Let me start by saying that I had never heard of Headbands of Hope before I read this book, and I'm so glad we'll all learn about it now. Jessica Ekstrom started the company in college and operates on a 1:1 model - for every headband sold, one is donated to a child with cancer. Right now, during the Covid-19 situation, they are donating one mask to a health care professional for every headband purchased (I totally bought two. Stalk my Instagram for pictures when they arrive).
So, to really dig into the meat of what this book is about and who it's for, let's take a look at the full title Chasing the Bright Side: Embrace Optimism, Activate Your Purpose, and Write Your Own Story. Ekstrom proposes that success in life relies an awful lot on practicing reckless optimism. Each chapter starts with an inspiring quote and ends with a reflection which could easily be a writing prompt if you are so inclined.
Entrepreneurs, philanthropists, and pretty much anyone looking to pursue a passionate and purposeful life can certainly benefit from this book. Ekstrom leads you through the hits and misses of finding her path and building her business. She doesn't shy away from painful set backs or hard lessons learned because optimism isn't about never feeling the sting of failure - it's about growing through what you go through.
This book aims to help you dig deep and ask yourself important questions about fulfillment, purpose, and what sets your soul on fire. Ekstrom uses her own story to illustrate with fiery clarity how to say yes, be open, and tackle life with kind of enthusiasm in a rousing movie montage (complete with badass music).
In a nutshell, Chasing the Bright Side achieves exactly what it sets out to do - guiding you to embracing optimism, activating your purpose, and writing your own story.
If you'd like to get in on the book discussion, check out my Facebook group page for ladies 18 and over - Conk's Community: Women Empowering Women.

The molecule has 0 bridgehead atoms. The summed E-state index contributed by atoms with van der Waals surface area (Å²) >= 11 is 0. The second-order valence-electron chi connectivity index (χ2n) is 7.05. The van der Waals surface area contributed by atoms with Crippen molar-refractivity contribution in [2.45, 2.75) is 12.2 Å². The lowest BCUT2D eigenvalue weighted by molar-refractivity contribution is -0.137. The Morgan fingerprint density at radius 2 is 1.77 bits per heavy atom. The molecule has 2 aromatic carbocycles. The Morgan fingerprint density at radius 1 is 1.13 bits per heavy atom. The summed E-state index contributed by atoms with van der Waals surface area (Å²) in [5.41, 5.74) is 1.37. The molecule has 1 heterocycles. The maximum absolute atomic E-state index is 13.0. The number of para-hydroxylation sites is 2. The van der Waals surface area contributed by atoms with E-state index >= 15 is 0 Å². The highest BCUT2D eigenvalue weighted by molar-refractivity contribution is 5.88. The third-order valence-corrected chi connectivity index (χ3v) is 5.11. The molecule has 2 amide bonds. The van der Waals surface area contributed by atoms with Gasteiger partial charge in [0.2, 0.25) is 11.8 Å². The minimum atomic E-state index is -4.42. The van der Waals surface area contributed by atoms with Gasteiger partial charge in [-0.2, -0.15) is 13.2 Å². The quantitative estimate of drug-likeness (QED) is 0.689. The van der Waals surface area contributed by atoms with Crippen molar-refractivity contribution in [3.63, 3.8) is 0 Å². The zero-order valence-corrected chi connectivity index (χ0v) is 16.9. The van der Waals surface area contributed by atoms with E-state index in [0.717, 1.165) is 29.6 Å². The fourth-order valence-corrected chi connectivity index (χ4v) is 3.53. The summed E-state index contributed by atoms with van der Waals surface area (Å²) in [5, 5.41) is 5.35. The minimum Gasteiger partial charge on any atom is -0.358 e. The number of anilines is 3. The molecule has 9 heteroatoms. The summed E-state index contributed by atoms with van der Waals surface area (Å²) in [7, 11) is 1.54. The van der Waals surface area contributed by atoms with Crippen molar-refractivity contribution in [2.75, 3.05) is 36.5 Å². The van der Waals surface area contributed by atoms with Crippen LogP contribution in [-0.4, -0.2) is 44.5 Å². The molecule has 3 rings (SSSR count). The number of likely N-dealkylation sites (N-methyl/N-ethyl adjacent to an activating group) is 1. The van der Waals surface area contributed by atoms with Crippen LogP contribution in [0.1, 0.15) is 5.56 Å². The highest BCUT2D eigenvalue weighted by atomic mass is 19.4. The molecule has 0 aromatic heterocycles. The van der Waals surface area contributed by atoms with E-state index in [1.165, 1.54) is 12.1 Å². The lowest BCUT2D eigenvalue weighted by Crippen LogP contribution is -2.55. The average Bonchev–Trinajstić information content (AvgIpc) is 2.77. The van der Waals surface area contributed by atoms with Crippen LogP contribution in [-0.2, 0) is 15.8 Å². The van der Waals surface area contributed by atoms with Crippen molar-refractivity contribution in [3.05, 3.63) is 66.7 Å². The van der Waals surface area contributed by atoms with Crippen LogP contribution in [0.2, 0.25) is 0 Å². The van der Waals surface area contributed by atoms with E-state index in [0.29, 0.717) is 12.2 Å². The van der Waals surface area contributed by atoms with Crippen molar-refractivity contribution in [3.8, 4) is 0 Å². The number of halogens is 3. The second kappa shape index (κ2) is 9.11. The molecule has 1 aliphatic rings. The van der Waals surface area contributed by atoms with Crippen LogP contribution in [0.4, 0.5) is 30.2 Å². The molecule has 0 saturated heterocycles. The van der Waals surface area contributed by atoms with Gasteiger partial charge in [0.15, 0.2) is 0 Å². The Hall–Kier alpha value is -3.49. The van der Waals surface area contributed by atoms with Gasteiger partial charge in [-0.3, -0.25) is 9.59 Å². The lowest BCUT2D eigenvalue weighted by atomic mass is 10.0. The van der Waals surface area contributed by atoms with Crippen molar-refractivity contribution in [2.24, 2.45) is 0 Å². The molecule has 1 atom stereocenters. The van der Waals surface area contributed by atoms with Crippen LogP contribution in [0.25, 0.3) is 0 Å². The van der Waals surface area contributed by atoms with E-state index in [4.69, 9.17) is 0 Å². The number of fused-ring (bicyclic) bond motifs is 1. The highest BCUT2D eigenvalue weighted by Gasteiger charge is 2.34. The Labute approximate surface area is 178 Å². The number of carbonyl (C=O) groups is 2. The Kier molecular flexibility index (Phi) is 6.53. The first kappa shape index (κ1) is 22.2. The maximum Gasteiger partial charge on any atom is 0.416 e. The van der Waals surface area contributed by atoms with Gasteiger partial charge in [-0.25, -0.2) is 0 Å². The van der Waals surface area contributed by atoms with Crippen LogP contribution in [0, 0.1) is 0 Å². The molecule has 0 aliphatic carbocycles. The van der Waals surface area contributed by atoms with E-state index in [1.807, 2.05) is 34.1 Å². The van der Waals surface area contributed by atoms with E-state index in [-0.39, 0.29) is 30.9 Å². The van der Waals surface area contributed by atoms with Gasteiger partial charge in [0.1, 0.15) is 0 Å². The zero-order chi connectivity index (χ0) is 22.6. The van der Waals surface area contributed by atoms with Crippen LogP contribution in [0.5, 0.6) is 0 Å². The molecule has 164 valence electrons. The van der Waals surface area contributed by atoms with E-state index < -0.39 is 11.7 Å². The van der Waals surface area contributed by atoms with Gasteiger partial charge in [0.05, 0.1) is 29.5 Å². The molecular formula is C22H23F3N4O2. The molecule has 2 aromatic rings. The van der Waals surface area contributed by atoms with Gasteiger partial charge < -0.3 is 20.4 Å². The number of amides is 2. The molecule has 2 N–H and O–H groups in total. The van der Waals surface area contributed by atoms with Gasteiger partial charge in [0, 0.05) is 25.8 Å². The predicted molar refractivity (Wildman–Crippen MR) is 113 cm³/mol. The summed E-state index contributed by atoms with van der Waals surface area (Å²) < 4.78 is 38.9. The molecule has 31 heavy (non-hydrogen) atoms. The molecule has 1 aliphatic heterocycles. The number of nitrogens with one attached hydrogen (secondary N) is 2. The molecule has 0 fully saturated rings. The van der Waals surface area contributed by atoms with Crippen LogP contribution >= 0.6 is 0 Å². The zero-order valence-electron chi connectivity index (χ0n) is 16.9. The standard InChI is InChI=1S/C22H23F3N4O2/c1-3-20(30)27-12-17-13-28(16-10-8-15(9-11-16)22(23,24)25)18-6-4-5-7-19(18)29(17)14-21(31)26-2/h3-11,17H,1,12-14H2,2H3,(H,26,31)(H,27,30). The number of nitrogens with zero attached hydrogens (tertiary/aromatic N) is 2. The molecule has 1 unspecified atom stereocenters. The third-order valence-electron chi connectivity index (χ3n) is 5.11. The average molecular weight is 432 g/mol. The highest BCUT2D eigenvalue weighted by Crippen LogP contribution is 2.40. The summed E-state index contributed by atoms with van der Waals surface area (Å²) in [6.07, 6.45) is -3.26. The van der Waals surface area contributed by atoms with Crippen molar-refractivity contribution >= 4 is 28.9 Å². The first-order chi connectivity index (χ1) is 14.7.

It's Easter today and I'm filled with conflicting emotions. The Covid-19 situation has many states, like Kansas, under stay at home orders and we're all advised to limit the size of group gatherings and maintain a safe social distance of at least 6 feet. This means that so many people's Easter traditions are put on hold this year as we all scramble to acclimate to a new normal. But, I'm filled with a reckless sense of optimism this morning even as the skies are dark and the wind is howling outside my window. We're gonna be ok.
You have restored my faith in humanity. For all the dark, foreboding news clouding my news feed these days, there are just as many amazing people determined to find joy. My mother in law Facetimed us on her ipad yesterday and my father in law was wearing the silliest (and most terrifying) Easter Bunny mask. They took us on an Easter egg hunt through the house using clues she had made for the boys back in 2001. I must also add here that I do not have children, so it was just my in-laws, my husband, and I going on a virtual egg hunt. You are never too old to find joy in the little things.
Right now, I am most thankful for you, my audience, who give me so much love and support and a renewed sense of purpose. The world can be a scary, chaotic place, but sometimes all you need is someone to reach out and say, hey take my hand, let's go on an Easter Egg hunt, and it's exactly what you needed to catch your second wind.
"Lest we forget" is a line taken from the famous poem Recessional by Rudyard Kipling. It has come to be used in remembrance of war and veterans, and carries with it the admonishment to never forget the soldiers lost and the grave lessons learned. As I watched Iron Jawed Angels for the first time yesterday, the powerful story of suffragettes in America struck a chord with me and those words, lest we forget, have been echoing in my brain.
In moments like this, I truly understand why history is a required course in high school and in many colleges - to pass on the stories of hard fought battles and everyday heroes, lest we forget. But I think that we all have a responsibility to carry on stories. It is up to all of us to choose which stories we will help carry, and help keep the memories and lessons alive.
Today, I feel that the term "feminist" carries a largely negative connotation. To say you are a feminist or that you support feminist causes is tantamount to throwing the first punch in a fist fight. Actress Emma Watson said, "I have realized that fighting for women's rights has too often become synonymous with man-hating. If there is one thing I know for certain, it is that this has to stop." And, I couldn't agree more.